- A feature from the May 2017 issue of Suffolk Norfolk Life magazine
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- Nature, Places
By Serena Shores
Travelling through the village of Sculthorpe on the A148 between Fakenham and King’s Lynn, on the right-hand side there is a white sign indicating a Nature Reserve. This points to a rough track called Turf Moor Road, the simple feel of which is a modest introduction to the immensely valuable and unique wildlife habitat which is old Turf Moor and the dedicated work of its stewards, the Hawk and Owl Trust.
The Hawk and Owl Trust was formed in 1969 in response to the decline in the numbers of familiar birds of prey; in particular peregrine falcons. After centuries of persecution, many raptors were falling foul of now disused pesticides and struggling to find enough food in the intensely farmed agricultural landscape which was becoming a virtual wilderness. The Trust initially leased the site from the Francis Beckham Trust in 2001; in 2002 the public were allowed access for the first time.
“Turf Moor” itself has an unusual history. A former medieval deer chase, during the Enclosures, the land owners decided that they would donate it to the local community it had long served, providing fuel in the form of ‘flags’ of peat and bedding for their livestock.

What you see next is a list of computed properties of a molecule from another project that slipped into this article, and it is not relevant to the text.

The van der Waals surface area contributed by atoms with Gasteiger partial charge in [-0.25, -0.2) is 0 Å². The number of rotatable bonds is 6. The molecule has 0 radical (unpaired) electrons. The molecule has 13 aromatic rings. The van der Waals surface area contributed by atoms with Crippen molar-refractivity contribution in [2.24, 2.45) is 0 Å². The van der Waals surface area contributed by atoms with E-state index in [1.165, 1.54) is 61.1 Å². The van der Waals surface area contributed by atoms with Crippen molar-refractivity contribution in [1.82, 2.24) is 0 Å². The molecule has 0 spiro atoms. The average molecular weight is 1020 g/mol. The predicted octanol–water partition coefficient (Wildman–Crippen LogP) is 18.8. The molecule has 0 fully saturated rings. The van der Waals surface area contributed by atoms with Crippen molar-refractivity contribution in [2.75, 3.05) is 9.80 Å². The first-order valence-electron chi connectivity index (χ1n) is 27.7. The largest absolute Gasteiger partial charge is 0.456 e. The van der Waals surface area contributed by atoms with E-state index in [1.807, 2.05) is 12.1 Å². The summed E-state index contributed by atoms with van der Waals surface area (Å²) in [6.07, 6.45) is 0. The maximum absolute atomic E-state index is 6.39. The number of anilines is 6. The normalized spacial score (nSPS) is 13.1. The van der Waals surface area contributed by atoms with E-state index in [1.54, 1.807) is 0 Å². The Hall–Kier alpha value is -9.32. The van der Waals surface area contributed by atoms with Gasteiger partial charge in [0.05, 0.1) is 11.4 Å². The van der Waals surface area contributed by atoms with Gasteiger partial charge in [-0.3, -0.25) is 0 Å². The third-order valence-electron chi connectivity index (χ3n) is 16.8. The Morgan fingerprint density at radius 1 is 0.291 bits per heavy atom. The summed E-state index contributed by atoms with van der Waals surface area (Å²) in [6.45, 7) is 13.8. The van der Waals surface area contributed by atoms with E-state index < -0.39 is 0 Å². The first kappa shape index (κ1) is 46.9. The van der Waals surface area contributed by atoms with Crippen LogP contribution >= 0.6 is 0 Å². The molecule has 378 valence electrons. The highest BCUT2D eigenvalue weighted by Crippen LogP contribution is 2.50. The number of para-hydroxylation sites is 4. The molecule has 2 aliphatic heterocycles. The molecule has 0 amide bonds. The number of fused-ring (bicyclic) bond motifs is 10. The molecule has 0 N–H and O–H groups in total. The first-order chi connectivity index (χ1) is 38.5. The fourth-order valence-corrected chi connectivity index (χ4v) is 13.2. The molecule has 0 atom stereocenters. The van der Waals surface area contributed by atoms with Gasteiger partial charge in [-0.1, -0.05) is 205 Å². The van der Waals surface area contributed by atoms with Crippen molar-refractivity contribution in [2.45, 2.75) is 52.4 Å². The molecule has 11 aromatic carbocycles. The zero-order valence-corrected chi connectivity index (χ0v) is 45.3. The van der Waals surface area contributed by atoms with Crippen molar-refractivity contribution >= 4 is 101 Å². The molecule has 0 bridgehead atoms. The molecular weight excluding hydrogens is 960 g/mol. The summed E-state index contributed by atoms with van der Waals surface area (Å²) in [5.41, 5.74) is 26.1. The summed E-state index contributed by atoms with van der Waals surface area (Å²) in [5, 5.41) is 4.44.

It was this ancient land management practised over many centuries which created invaluable saw sedge wetland habitat. Always being low-lying and very wet, the woodland soon gave way to beds of reed and sedge which were harvested and maintained using a system similar to that seen on the Norfolk Broads. The habitat which evolved after this practice ended began to attract birds of prey who found it plentiful in their main sources of food, and in turn the Trust saw its enormous potential.
Today the wet and dry woodland, areas of reed-bed, fen, grassland and water channels also support marsh tits, tree creepers, kingfishers, water rail, orchids and water voles as well as being abundant in specialist insects and fungi. The Trust’s work in creating essential hunting habitats and roosting and nesting sites for their hawks and owls produces the beneficial by-product of providing a haven for their prey as well as all manner of insect, mammal and amphibian life.